She said, "Feeling less is not a sign of emotional growth: Feeling just as much but returning to emotional stability faster is." It made me feel really proud of myself. She was acknowledging that even though I had been through a gauntlet of emotional pain over the course of the past week, I was focused and calm. It was not at all what she was expecting and was happy that I was able to return to stability so quickly. I told her a large part of it was that I have had to grieve for too many people in my short life. I have grieving down. That was never the issue, in the first place. The real issue was being prevented from getting closure. That triggered me something fierce. Closure was the one thing I never got to any of the deaths I witnessed and experienced over in Iraq. This past week brought it all back.
And living to honor Doc's work and his memory has motivated me to move on and fight. So fight I will.
The conversation then moved on to how I handled the anniversary of crossing the berm into Iraq. I told her it really didn't affect me too much other than to give me pause. It took a little bit to really absorb the thought that a decade has passed since that fateful day. I decided to go out to lunch with my daughter and we had a blast all day long. It was great.
Then my therapist asked how I felt in situations where parent stand or sit around and talk while their kids play.
I shifted uncomfortably. I told her that I tried to avoid conversation as much as possible because I don't want it to come out that I am a combat veteran with PTSD. It's not for my sake, it's for my daughter's. I don't want other parents to not allow their children to play with Caley out of misplaced fear that I'll go nuts. Caley is at a fragile age where she will think that she did something wrong. I don't want to visit that stigma upon her life. My clinician asked me if I identified myself that way when someone asked me what I do. I said that I do because my advocacy work is what defines me, not my job.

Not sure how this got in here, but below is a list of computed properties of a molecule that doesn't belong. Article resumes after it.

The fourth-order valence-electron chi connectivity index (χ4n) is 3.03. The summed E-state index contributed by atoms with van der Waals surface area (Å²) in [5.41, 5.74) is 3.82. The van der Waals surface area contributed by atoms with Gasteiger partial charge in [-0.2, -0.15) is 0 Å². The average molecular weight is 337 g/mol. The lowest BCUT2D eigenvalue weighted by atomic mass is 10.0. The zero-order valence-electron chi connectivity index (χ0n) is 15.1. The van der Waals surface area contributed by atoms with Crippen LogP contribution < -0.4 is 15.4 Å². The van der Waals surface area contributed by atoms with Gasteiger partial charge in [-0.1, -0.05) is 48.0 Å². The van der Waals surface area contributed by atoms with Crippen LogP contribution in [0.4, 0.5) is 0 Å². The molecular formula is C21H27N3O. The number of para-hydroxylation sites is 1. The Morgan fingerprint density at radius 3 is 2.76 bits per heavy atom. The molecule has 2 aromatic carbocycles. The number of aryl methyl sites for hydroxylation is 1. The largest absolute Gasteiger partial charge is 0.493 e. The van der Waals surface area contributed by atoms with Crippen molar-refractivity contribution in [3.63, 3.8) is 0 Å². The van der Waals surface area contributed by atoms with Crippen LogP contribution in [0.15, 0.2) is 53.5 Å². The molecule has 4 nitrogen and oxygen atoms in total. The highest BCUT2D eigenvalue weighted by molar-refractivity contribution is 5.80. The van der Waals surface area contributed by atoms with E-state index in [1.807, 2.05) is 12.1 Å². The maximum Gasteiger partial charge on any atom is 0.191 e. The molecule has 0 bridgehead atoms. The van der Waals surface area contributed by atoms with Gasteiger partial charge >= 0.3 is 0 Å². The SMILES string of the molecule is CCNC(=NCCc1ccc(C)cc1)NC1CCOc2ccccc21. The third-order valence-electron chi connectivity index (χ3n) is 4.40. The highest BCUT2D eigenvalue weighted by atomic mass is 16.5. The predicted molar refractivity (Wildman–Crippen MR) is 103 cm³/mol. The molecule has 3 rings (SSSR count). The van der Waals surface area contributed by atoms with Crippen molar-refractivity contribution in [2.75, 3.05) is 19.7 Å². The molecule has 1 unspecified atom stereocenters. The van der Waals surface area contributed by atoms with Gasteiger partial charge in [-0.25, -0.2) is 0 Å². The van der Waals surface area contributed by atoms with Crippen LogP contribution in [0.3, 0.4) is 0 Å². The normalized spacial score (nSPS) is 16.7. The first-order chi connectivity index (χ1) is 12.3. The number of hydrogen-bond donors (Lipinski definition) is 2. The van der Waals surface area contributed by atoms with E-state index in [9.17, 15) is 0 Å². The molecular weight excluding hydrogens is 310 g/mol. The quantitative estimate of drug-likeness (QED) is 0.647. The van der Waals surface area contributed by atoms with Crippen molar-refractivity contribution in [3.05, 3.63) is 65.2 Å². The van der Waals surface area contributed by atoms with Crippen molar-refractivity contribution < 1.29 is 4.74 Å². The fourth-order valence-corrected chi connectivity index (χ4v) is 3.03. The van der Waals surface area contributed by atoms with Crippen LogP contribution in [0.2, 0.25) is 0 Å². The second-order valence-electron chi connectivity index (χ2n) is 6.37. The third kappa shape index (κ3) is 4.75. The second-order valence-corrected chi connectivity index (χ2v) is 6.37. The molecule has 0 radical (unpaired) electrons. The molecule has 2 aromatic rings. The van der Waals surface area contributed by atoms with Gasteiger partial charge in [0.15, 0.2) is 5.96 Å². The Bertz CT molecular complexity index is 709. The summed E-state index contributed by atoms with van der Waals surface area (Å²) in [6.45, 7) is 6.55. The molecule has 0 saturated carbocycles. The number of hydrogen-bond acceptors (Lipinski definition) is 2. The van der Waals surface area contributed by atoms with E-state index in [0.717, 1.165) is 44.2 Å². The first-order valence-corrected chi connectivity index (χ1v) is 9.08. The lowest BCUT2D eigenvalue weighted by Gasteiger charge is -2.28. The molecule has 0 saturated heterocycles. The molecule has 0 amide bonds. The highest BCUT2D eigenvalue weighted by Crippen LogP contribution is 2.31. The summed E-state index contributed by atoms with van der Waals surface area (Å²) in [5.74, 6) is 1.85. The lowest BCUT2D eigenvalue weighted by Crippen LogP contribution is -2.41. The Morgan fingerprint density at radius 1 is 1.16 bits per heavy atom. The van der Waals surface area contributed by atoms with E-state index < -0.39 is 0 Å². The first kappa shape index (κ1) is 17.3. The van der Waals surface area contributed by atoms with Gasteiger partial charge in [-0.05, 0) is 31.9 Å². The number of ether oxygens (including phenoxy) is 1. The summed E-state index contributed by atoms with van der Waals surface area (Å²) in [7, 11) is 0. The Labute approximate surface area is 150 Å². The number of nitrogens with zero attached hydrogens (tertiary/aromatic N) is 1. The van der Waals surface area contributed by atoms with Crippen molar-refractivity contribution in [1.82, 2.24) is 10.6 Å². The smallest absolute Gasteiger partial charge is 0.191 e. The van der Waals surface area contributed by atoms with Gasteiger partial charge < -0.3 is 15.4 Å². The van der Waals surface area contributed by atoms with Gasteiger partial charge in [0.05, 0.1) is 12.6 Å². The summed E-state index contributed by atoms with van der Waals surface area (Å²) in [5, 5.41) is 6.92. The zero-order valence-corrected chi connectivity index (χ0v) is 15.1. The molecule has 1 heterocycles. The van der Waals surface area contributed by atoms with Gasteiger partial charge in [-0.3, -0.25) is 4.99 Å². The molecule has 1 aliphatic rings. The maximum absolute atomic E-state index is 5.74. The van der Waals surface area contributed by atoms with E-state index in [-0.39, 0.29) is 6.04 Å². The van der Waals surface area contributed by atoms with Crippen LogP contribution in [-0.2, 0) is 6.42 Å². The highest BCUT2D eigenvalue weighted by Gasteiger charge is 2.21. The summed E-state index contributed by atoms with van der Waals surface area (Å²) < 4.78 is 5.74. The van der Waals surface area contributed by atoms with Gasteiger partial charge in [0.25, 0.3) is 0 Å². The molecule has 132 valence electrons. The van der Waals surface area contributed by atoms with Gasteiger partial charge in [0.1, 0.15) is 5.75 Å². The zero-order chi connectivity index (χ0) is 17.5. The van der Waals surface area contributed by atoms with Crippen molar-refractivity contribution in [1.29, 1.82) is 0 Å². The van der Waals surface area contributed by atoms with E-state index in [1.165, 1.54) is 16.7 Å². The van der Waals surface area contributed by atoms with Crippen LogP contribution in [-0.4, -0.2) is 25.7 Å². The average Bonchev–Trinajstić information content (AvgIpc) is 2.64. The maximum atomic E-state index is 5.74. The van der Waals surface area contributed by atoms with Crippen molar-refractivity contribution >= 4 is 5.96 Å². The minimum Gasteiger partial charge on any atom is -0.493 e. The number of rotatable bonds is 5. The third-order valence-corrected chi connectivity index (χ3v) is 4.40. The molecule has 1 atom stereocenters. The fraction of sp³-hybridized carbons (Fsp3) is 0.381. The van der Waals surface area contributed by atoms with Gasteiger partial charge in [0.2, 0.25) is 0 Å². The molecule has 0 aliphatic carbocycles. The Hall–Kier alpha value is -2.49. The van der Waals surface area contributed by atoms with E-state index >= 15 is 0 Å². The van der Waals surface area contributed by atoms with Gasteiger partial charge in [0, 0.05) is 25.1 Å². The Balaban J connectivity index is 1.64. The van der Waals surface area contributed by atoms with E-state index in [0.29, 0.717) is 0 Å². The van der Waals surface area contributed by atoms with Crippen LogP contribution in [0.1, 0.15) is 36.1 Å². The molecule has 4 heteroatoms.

Well, she told me in no uncertain terms that I need to work on my ability to engage in safe and meaningless small talk. It's what most people do when they are standing around while their kids play. She asked me to think about how else I could answer the question: 'What do you do for a living?'
Still working that out. But, for my daughter's sake I better figure it out and fast. She starts learning day care in less than two weeks.
I hope that other veterans that are reading this ask themselves that question, too. I know that I have a tendency to be blunt. Not only that, but I also believe that a lie by omission is still a lie. So vets out there, think about it. How to we engage in small talk? Is it something we are comfortable with? Or do we just avoid those awkward situations entirely. I know I have done my best to avoid those situations. I guess now I can't. Time to step outside my very small comfort zone and re-learn something new...